# Dictionary:Fig T-15

## Trigonometric Identities

FIG. T-15. Trigonometric identities.

• From complex analysis we learn that a complex number ${\displaystyle z=x+iy=r(\cos \theta +i\sin \theta )=re^{i\theta }}$ where ${\displaystyle r={\sqrt {x^{2}+y^{2}}}}$ is called the modulus and ${\displaystyle \theta =\arctan(y/x)}$ is the called the phase.
• ${\displaystyle \cos \theta ={\frac {e^{i\theta }+e^{-i\theta }}{2}}}$ and ${\displaystyle \sin \theta ={\frac {e^{i\theta }-e^{-i\theta }}{2i}}}$
• ${\displaystyle \cos ^{2}\theta ={\frac {1}{2}}\left[1+\cos 2\theta \right]}$
• ${\displaystyle \sin ^{2}\theta ={\frac {1}{2}}\left[1-\cos 2\theta \right]}$
• ${\displaystyle \cos(\theta _{1}pm\theta _{2})=\cos \theta _{1}\cos \theta _{2}mp\sin \theta _{1}\sin \theta _{2}}$
• ${\displaystyle \sin(\theta _{1}pm\theta _{2})=\sin \theta _{1}\cos \theta _{2}pm\sin \theta _{2}\cos \theta _{1}}$
• ${\displaystyle \cos \theta _{1}\cos \theta _{2}={\frac {1}{2}}\left[\cos(\theta _{1}+\theta _{2})-\cos(\theta _{1}-\theta _{2})\right]}$
• ${\displaystyle \sin \theta _{1}\sin \theta _{2}={\frac {1}{2}}\left[\cos(\theta _{1}-\theta _{2})-\cos(\theta _{1}+\theta _{2})\right]}$
• ${\displaystyle \sin \theta _{1}\cos \theta _{2}={\frac {1}{2}}\left[\sin(\theta _{1}+\theta _{2})+\sin(\theta _{1}+\theta _{2})\right]}$

## Deriving the identities

We can show that it is entirely plausible that the identities above are true.

### Euler's relation

${\displaystyle \cos(\theta )+i\sin(\theta )=e^{i\theta }.}$

We begin by formally writing the Taylor series representations of ${\displaystyle \cos(\theta )}$ and ${\displaystyle i\sin(\theta )}$ and sum the resulting series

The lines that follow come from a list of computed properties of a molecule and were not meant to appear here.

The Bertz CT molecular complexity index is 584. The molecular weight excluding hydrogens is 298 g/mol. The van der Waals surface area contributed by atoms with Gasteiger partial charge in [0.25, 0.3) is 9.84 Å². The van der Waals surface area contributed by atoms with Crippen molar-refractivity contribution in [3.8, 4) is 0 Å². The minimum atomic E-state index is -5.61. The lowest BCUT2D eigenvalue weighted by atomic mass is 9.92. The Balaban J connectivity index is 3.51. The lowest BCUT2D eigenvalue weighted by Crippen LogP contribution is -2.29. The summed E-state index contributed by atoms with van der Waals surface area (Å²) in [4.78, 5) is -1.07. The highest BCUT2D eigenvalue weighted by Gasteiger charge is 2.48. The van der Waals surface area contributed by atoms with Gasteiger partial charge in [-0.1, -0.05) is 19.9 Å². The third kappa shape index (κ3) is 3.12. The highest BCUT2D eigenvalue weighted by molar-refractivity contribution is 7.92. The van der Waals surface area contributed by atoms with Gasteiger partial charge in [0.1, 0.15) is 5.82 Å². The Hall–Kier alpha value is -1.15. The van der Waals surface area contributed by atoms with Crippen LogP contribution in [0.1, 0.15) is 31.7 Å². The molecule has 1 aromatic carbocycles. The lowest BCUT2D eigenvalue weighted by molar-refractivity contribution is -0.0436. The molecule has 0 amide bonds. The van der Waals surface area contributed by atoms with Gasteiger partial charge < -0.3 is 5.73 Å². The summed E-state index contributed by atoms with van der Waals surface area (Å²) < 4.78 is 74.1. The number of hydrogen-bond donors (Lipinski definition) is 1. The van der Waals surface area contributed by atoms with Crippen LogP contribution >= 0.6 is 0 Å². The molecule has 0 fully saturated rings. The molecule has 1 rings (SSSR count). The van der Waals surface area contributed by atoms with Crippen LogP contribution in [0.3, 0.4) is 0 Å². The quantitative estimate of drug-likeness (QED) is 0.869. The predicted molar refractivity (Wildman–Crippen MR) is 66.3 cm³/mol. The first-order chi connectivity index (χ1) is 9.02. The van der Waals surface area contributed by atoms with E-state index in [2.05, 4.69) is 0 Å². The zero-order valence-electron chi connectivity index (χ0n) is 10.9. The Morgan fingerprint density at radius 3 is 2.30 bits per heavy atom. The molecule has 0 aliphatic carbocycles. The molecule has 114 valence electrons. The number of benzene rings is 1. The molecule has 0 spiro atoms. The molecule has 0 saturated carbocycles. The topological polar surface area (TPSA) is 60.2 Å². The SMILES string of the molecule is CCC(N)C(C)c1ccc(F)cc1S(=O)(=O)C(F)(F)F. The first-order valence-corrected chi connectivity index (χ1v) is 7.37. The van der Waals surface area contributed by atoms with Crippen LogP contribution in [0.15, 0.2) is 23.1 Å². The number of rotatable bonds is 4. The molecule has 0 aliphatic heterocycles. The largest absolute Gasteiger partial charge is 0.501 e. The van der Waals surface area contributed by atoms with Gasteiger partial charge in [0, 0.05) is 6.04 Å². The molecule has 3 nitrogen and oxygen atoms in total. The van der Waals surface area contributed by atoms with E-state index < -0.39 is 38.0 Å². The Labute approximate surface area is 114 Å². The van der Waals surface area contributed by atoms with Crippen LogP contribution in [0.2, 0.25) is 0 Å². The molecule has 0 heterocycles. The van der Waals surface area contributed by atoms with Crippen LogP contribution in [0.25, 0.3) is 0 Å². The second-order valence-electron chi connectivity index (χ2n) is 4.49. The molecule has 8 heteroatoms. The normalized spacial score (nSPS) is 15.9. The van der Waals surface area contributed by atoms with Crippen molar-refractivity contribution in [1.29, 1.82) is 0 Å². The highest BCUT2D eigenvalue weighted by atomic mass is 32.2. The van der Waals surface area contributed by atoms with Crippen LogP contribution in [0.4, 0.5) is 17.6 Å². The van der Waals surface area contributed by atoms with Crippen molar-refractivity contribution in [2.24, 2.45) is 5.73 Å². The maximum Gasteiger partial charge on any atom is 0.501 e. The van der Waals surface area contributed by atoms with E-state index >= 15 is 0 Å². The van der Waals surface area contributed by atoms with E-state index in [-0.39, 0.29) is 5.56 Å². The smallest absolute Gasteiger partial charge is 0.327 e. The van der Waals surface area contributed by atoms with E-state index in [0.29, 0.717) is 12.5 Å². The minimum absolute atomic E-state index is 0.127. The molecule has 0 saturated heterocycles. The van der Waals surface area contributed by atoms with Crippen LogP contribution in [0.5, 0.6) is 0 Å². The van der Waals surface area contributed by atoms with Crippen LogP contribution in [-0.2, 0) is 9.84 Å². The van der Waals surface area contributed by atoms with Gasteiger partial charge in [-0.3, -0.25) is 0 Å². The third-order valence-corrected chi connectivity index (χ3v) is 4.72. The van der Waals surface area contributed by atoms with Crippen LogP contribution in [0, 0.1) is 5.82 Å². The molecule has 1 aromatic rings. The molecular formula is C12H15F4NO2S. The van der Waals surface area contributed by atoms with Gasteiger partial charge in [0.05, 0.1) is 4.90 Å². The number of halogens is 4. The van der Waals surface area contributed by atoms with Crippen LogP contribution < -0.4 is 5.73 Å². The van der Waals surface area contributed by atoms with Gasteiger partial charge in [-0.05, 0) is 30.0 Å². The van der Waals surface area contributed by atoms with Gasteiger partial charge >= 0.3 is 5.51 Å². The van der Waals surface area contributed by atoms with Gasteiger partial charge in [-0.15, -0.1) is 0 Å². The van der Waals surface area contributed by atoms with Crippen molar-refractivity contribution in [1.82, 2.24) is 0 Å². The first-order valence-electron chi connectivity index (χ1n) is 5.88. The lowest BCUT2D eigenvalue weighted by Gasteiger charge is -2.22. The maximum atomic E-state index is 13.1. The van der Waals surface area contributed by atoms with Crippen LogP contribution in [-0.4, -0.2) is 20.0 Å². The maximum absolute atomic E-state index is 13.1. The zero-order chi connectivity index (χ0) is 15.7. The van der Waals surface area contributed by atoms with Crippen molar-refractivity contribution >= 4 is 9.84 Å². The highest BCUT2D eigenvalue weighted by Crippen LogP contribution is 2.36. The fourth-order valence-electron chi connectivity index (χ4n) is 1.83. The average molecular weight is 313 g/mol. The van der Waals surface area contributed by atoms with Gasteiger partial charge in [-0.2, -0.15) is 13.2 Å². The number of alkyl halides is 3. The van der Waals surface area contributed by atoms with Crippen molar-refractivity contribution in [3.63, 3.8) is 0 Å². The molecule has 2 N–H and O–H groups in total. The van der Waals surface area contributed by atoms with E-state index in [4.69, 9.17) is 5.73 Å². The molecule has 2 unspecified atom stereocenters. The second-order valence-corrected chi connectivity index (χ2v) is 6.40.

${\displaystyle \cos(\theta )=\sum _{k=0}^{infty}{\frac {(-1)^{k}\theta ^{2k}}{(2k)!}}=\sum _{k=0}^{infty}{\frac {(i)^{2k}\theta ^{2k}}{(2k)!}}=\sum _{k=0}^{infty}{\frac {(i\theta )^{2k}}{(2k)!}},}$

where ${\displaystyle k=0,1,2,3,...}$ We may write the Taylor series form of ${\displaystyle i\sin(\theta )}$

${\displaystyle i\sin(\theta )=i\sum _{l=0}^{infty}{\frac {(-1)^{l}\theta ^{2l+1}}{(2l+1)!}}=\sum _{l=0}^{infty}{\frac {(i)^{2l+1}\theta ^{2l+1}}{(2l+1)!}}=\sum _{l=0}^{infty}{\frac {(i\theta )^{2l+1}}{(2l+1)!}},}$

where ${\displaystyle l=0,1,2,3,...}$ . In both of the previous cases, free use has been made of the identity ${\displaystyle -1=i^{2}.}$

The \sum of these two series yields the series representation of the exponential function

${\displaystyle \cos(\theta )+i\sin(\theta )=\sum _{n=0}^{infty}{\frac {(i\theta )^{n}}{n!}}=e^{i\theta },}$

where ${\displaystyle n=0,1,2,3,...}$.

\thetas is not a proof of Euler's relation. It is only an argument of plausibility, because we have not proven the many theorems that would allow us to establish the existence of the complex exponential, the Taylor series, or its convergence. Rarely will \thetas argument of plausibility appear in a textbook on complex analysis, owing to its heuristic nature.

### Complex exponential form of trigonometric functions

Given that

${\displaystyle e^{i\theta }=\cos(\theta )+i\sin(\theta )}$

and that, owing to the eveness of cosine and the oddness of sine, we may write the complex conjugate of ${\displaystyle \exp(i\theta )}$ as

${\displaystyle e^{-i\theta }=\cos(\theta )-i\sin(\theta )}$

.

The complex exponential form of sine and cosine follow from the respective sum and difference of ${\displaystyle \exp(i\theta )}$ and ${\displaystyle \exp(-i\theta )}$.

The other identities derive from multiplication and division of the complex exponential form of sine and cosine.